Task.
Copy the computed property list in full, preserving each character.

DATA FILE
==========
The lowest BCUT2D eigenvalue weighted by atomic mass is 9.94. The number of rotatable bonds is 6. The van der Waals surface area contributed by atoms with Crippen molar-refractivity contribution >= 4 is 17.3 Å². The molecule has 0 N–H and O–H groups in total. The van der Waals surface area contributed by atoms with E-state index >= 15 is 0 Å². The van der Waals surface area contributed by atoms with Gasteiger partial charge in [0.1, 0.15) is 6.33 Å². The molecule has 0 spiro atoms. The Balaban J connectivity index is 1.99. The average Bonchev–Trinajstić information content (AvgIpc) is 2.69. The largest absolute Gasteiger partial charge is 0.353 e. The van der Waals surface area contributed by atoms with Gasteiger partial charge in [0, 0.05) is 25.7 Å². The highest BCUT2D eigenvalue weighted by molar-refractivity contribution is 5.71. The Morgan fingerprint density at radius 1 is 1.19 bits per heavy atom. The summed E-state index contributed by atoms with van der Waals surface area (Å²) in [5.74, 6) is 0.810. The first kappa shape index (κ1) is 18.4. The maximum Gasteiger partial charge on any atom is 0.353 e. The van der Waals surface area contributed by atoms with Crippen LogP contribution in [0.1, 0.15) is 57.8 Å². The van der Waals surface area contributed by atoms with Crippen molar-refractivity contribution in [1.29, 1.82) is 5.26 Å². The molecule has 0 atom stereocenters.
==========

The lowest BCUT2D eigenvalue weighted by atomic mass is 9.94. The number of rotatable bonds is 6. The van der Waals surface area contributed by atoms with Crippen molar-refractivity contribution >= 4 is 17.3 Å². The molecule has 0 N–H and O–H groups in total. The van der Waals surface area contributed by atoms with E-state index >= 15 is 0 Å². The van der Waals surface area contributed by atoms with Gasteiger partial charge in [0.1, 0.15) is 6.33 Å². The molecule has 0 spiro atoms. The Balaban J connectivity index is 1.99. The average Bonchev–Trinajstić information content (AvgIpc) is 2.69. The largest absolute Gasteiger partial charge is 0.353 e. The van der Waals surface area contributed by atoms with Gasteiger partial charge in [0, 0.05) is 25.7 Å². The highest BCUT2D eigenvalue weighted by molar-refractivity contribution is 5.71. The Morgan fingerprint density at radius 1 is 1.19 bits per heavy atom. The summed E-state index contributed by atoms with van der Waals surface area (Å²) in [5.74, 6) is 0.810. The first kappa shape index (κ1) is 18.4. The maximum Gasteiger partial charge on any atom is 0.353 e. The van der Waals surface area contributed by atoms with Crippen LogP contribution in [0.1, 0.15) is 57.8 Å². The van der Waals surface area contributed by atoms with Crippen molar-refractivity contribution in [1.29, 1.82) is 5.26 Å². The molecule has 0 atom stereocenters.